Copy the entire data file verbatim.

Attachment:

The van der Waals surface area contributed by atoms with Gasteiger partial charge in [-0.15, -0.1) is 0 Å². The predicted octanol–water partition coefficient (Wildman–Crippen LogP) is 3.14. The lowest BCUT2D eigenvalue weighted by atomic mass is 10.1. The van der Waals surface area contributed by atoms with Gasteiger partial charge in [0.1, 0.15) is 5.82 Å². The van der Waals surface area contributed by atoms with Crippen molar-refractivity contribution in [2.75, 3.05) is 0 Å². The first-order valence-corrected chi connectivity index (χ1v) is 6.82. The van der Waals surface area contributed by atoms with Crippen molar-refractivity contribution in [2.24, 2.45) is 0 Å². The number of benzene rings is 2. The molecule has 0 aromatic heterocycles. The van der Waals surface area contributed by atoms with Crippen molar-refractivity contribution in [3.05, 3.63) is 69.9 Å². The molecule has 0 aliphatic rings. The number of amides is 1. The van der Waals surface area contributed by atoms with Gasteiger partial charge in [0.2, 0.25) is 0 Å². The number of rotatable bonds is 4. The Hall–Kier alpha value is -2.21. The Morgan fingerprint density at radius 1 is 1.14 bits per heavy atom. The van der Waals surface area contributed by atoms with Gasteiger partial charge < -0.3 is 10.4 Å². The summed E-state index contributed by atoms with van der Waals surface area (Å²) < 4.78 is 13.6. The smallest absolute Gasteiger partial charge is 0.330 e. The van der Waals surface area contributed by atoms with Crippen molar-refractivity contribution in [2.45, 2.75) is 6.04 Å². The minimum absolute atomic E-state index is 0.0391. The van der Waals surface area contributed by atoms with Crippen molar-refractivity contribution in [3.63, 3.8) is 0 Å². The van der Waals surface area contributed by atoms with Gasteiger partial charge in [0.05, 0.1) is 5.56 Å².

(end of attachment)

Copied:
The van der Waals surface area contributed by atoms with Gasteiger partial charge in [-0.15, -0.1) is 0 Å². The predicted octanol–water partition coefficient (Wildman–Crippen LogP) is 3.14. The lowest BCUT2D eigenvalue weighted by atomic mass is 10.1. The van der Waals surface area contributed by atoms with Gasteiger partial charge in [0.1, 0.15) is 5.82 Å². The van der Waals surface area contributed by atoms with Crippen molar-refractivity contribution in [2.75, 3.05) is 0 Å². The first-order valence-corrected chi connectivity index (χ1v) is 6.82. The van der Waals surface area contributed by atoms with Crippen molar-refractivity contribution in [2.24, 2.45) is 0 Å². The number of benzene rings is 2. The molecule has 0 aromatic heterocycles. The van der Waals surface area contributed by atoms with Crippen molar-refractivity contribution in [3.05, 3.63) is 69.9 Å². The molecule has 0 aliphatic rings. The number of amides is 1. The van der Waals surface area contributed by atoms with Gasteiger partial charge in [0.2, 0.25) is 0 Å². The number of rotatable bonds is 4. The Hall–Kier alpha value is -2.21. The Morgan fingerprint density at radius 1 is 1.14 bits per heavy atom. The van der Waals surface area contributed by atoms with Gasteiger partial charge < -0.3 is 10.4 Å². The summed E-state index contributed by atoms with van der Waals surface area (Å²) < 4.78 is 13.6. The smallest absolute Gasteiger partial charge is 0.330 e. The van der Waals surface area contributed by atoms with Crippen molar-refractivity contribution in [2.45, 2.75) is 6.04 Å². The minimum absolute atomic E-state index is 0.0391. The van der Waals surface area contributed by atoms with Crippen molar-refractivity contribution in [3.63, 3.8) is 0 Å². The van der Waals surface area contributed by atoms with Gasteiger partial charge in [0.05, 0.1) is 5.56 Å².